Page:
I walk purposefully through the door of Guthrie House—the historical home of the Heir Apparent and my residence for the last year. Home Prison Home. I take the stairs two at a time to my bedroom. It feels good to have a purpose, a direction, a plan.
And my plan is to drink until I forget my fucking name. All of them.
The pages that cover the walls flutter like birds’ wings as I breeze into the room. I wasn’t joking when I said my grandmother had sent me a forest’s worth of documents. I taped them all around the room so I can read while I dress, fall asleep, first wake up. I have to keep my eyes closed when I rub one out—governmental doctrines are a boner-killer. I’m also secretly hoping to absorb the information through sheer proximity. Hasn’t worked so far; osmosis is bullshit.
I shrug out of my navy suit—a constricting, uncomfortable thing. Though I’ve been told I wear it like a boss, it’s not my style. Every time I put it on it feels like I’m sliding into someone else’s skin.
I remember when I was five or six, I tried on one of Dad’s suits. Mum took a dozen photos, laughing at my adorableness. I wonder if they’re in the attic somewhere or, more likely, in the possession of the royal historian who’ll publish them after I’m dead. To prove that Prince Henry was a real boy, once upon a time.
I idolized my father. He always seemed so tall to me . . . larger than life. He was wise and sure, there wasn’t a job he couldn’t do—but he had a playful streak as well. A bit of a rule-breaker. He’d take Nicholas and me to concerts and amusement parks even though it turned the security team’s hair gray. He didn’t mind if we played rough or dirty. Once he walked out of a meeting with the Prime Minister to join in a snowball fight we were having in the courtyard.
Some days, it feels like I’m still wearing my dad’s suit. And no matter how hard I try . . . it’ll never fit.
“What do you think you’re doing?” my crusty butler Fergus asks, glaring down at the ball of suit on the floor.
I shrug a faded T-shirt over my head and button my favorite jeans. “I’m going to The Goat.”
He harrumphs predictably. “The Queen tol’ you to stay put.”
I have two theories on how Fergus always seems to know the things he does: either he has the whole palace wired for sound and video, which he observes from some secret control room or it’s the all-knowing, all-seeing “lazy” eye. One day I may ask him—though he’ll probably just call me a cretin for asking.
I step into a worn pair of combat boots. “Exactly. And we both know I’m rubbish at doing what I’m told. Have the car brought around.”
IF THE CAPITAL WERE A uni campus, The Horny Goat would be my safe space. My cocoon. My Snuggie—if those came with bottles of alcohol in their pockets.
It’s an historical landmark, one of the oldest buildings in the city—with a leaky roof, crooked walls, and perpetually sticky floorboards. Rumor has it, way back in the day it was a brothel—which is quite poetic. Not because of the debauchery, but because of the secrets these walls have always held. And still do. Not a single news story about my brother or me has ever leaked out from under its rickety door. Not one drunken royal quote uttered here has ever been repeated or reprinted.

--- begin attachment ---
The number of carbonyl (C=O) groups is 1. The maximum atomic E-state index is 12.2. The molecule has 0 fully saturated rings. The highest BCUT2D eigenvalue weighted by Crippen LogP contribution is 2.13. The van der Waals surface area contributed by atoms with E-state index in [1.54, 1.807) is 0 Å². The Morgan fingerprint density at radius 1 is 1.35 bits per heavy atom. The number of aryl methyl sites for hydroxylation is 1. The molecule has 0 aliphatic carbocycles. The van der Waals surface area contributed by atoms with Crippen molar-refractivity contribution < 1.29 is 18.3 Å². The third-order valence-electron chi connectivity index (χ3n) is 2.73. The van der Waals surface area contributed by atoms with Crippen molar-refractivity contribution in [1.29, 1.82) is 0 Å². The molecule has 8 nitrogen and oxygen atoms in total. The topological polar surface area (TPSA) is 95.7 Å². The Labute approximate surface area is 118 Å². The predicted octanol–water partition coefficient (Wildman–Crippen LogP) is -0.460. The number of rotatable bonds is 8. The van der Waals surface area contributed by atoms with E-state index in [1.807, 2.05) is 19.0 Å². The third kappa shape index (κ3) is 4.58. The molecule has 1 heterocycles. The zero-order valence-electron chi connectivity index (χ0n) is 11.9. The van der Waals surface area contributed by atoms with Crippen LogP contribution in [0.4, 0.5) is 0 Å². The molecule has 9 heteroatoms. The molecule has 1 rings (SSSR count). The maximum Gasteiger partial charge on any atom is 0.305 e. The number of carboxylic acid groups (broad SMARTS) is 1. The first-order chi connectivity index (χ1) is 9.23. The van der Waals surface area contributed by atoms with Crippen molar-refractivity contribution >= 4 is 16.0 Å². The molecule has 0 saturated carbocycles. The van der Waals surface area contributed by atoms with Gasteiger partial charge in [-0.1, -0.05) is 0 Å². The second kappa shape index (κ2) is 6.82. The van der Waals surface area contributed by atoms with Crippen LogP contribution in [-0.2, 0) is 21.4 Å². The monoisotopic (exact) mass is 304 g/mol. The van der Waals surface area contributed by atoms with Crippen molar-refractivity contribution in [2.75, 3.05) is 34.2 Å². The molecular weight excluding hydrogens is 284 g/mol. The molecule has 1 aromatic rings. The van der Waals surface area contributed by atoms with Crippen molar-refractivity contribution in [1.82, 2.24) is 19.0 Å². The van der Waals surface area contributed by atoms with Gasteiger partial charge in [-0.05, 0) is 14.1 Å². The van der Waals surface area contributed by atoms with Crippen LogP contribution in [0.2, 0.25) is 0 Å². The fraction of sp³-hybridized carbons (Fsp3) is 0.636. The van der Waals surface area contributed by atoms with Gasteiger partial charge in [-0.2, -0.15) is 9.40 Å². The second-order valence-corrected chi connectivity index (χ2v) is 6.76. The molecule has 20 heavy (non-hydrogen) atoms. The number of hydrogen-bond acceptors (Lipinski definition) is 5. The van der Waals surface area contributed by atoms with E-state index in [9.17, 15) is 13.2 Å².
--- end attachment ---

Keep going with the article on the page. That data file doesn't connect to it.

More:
What happens in Vegas doesn’t always stay in Vegas—but what happens at The Goat never sees the light of day.
The man responsible for the hush-hush environment is the owner, Evan Macalister—The Goat’s been in his family for generations. When I slide onto the bar stool, he’s the stout, flannel-shirt-wearing bloke who puts a frothy pint in front of me.
I hold up my palm. “Step aside, Guinness—this is a job for whiskey.”
He grabs a bottle from behind the bar, pouring me a shot. “Rough day at the Palace, Your Highness?”
“They’re all I seem to have lately.” I bring the shot to my lips, tilt my head back, and swallow it down.
Most people drink to dull the senses, to forget. But the burn that singes my throat is a welcome pain. It makes me feel awake. Alive. It gives me focus.
I motion for another.
“Where’s Meg tonight?” I ask.
She’s Macalister’s daughter, and a former late-night rendezvous of my brother’s before he met little Olive. I’m not picky when it comes to women, I don’t mind seconds and there’s nothing sloppy about Meg—but I wouldn’t fuck her even if the world were ending. My one rule when it comes to the opposite sex is to not dip my wick anywhere remotely near where my brother’s has been.
That’s just disgusting.
Still, I’d rather be looking at her pretty face—and arse.
“She’s out with the lad she’s been seeing. Tristan or Preston or some other girl’s blouse name like that.” He pours a shot for himself, muttering, “He’s a useless bastard.”
“Aren’t we all?”
He chuckles. “That’s what the wife likes to remind me of. Accordin’ to her I was hopeless before she got her hands on me.”
I raise my glass. “To good women—may they never stop seeing us as we could be, and not what we are.”
“Amen.” He taps his shot glass to mine and we both drain our glasses.
“I’ll drink to that.”
This quip comes from a petite brunette who slips onto the stool beside me.
I can practically feel James, my light-haired, stalwart security shadow, watching us from his spot near the door. I’m used to security detail, it’s not new, but in the last year it’s gotten heavier, tighter—like a noose.